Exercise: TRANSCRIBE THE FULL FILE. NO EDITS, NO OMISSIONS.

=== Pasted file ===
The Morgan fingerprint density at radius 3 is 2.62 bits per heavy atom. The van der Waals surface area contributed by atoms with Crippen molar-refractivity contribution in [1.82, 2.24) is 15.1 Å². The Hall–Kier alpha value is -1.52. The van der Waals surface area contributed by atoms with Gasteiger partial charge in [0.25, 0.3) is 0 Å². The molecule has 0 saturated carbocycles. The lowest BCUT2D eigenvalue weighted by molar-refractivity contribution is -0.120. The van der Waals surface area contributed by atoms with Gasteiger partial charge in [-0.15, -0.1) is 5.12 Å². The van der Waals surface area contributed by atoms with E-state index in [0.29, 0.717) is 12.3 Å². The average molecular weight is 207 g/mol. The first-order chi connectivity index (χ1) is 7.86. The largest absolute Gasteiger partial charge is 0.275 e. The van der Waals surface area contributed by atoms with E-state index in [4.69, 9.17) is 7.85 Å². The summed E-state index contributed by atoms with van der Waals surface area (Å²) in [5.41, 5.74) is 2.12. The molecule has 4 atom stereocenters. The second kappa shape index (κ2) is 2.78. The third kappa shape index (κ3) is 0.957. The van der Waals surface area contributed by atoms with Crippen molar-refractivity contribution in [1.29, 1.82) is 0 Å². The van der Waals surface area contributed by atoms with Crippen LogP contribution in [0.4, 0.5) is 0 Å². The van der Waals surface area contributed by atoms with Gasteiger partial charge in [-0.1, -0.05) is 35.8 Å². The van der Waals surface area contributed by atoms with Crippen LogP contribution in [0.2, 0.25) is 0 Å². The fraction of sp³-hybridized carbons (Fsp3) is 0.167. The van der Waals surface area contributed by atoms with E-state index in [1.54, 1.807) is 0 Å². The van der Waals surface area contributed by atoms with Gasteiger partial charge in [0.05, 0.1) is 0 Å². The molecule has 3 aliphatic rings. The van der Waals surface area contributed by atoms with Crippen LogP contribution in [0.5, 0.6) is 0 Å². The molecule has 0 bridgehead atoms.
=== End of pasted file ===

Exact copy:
The Morgan fingerprint density at radius 3 is 2.62 bits per heavy atom. The van der Waals surface area contributed by atoms with Crippen molar-refractivity contribution in [1.82, 2.24) is 15.1 Å². The Hall–Kier alpha value is -1.52. The van der Waals surface area contributed by atoms with Gasteiger partial charge in [0.25, 0.3) is 0 Å². The molecule has 0 saturated carbocycles. The lowest BCUT2D eigenvalue weighted by molar-refractivity contribution is -0.120. The van der Waals surface area contributed by atoms with Gasteiger partial charge in [-0.15, -0.1) is 5.12 Å². The van der Waals surface area contributed by atoms with E-state index in [0.29, 0.717) is 12.3 Å². The average molecular weight is 207 g/mol. The first-order chi connectivity index (χ1) is 7.86. The largest absolute Gasteiger partial charge is 0.275 e. The van der Waals surface area contributed by atoms with E-state index in [4.69, 9.17) is 7.85 Å². The summed E-state index contributed by atoms with van der Waals surface area (Å²) in [5.41, 5.74) is 2.12. The molecule has 4 atom stereocenters. The second kappa shape index (κ2) is 2.78. The third kappa shape index (κ3) is 0.957. The van der Waals surface area contributed by atoms with Crippen molar-refractivity contribution in [1.29, 1.82) is 0 Å². The van der Waals surface area contributed by atoms with Crippen LogP contribution in [0.4, 0.5) is 0 Å². The van der Waals surface area contributed by atoms with Gasteiger partial charge in [-0.1, -0.05) is 35.8 Å². The van der Waals surface area contributed by atoms with Crippen LogP contribution in [0.2, 0.25) is 0 Å². The fraction of sp³-hybridized carbons (Fsp3) is 0.167. The van der Waals surface area contributed by atoms with E-state index in [1.54, 1.807) is 0 Å². The van der Waals surface area contributed by atoms with Gasteiger partial charge in [0.05, 0.1) is 0 Å². The molecule has 3 aliphatic rings. The van der Waals surface area contributed by atoms with Crippen LogP contribution in [0.5, 0.6) is 0 Å². The molecule has 0 bridgehead atoms.